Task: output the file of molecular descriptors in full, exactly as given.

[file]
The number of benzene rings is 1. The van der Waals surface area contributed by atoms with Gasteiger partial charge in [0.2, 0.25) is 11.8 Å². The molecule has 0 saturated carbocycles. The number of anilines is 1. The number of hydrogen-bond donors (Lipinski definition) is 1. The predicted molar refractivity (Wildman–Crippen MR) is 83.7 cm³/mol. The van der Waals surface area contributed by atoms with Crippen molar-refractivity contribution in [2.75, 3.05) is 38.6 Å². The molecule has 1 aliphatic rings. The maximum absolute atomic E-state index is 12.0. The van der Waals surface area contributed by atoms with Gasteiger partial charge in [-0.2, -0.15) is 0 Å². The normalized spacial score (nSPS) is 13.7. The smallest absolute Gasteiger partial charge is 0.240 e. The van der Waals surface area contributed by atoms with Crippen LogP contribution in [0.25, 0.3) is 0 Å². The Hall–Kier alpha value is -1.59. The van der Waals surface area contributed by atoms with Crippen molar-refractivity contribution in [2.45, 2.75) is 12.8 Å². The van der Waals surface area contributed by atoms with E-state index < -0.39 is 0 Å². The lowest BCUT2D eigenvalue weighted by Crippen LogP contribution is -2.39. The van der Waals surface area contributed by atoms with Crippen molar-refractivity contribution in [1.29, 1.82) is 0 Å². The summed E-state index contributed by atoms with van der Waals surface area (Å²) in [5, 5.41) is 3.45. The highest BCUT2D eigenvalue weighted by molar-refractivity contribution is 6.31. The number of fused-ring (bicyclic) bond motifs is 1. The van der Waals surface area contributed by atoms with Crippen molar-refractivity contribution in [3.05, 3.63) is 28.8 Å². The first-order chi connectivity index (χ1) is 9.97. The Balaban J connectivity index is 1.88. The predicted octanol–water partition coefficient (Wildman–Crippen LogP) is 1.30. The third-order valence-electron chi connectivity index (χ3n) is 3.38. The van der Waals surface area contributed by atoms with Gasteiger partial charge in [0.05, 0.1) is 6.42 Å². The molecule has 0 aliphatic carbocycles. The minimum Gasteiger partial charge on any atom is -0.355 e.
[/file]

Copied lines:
The number of benzene rings is 1. The van der Waals surface area contributed by atoms with Gasteiger partial charge in [0.2, 0.25) is 11.8 Å². The molecule has 0 saturated carbocycles. The number of anilines is 1. The number of hydrogen-bond donors (Lipinski definition) is 1. The predicted molar refractivity (Wildman–Crippen MR) is 83.7 cm³/mol. The van der Waals surface area contributed by atoms with Crippen molar-refractivity contribution in [2.75, 3.05) is 38.6 Å². The molecule has 1 aliphatic rings. The maximum absolute atomic E-state index is 12.0. The van der Waals surface area contributed by atoms with Gasteiger partial charge in [-0.2, -0.15) is 0 Å². The normalized spacial score (nSPS) is 13.7. The smallest absolute Gasteiger partial charge is 0.240 e. The van der Waals surface area contributed by atoms with Crippen LogP contribution in [0.25, 0.3) is 0 Å². The Hall–Kier alpha value is -1.59. The van der Waals surface area contributed by atoms with Crippen molar-refractivity contribution in [2.45, 2.75) is 12.8 Å². The van der Waals surface area contributed by atoms with E-state index < -0.39 is 0 Å². The lowest BCUT2D eigenvalue weighted by Crippen LogP contribution is -2.39. The van der Waals surface area contributed by atoms with Crippen molar-refractivity contribution in [1.29, 1.82) is 0 Å². The summed E-state index contributed by atoms with van der Waals surface area (Å²) in [5, 5.41) is 3.45. The highest BCUT2D eigenvalue weighted by molar-refractivity contribution is 6.31. The number of fused-ring (bicyclic) bond motifs is 1. The van der Waals surface area contributed by atoms with Crippen molar-refractivity contribution in [3.05, 3.63) is 28.8 Å². The first-order chi connectivity index (χ1) is 9.97. The Balaban J connectivity index is 1.88. The predicted octanol–water partition coefficient (Wildman–Crippen LogP) is 1.30. The third-order valence-electron chi connectivity index (χ3n) is 3.38. The van der Waals surface area contributed by atoms with Gasteiger partial charge in [0.05, 0.1) is 6.42 Å². The molecule has 0 aliphatic carbocycles. The minimum Gasteiger partial charge on any atom is -0.355 e.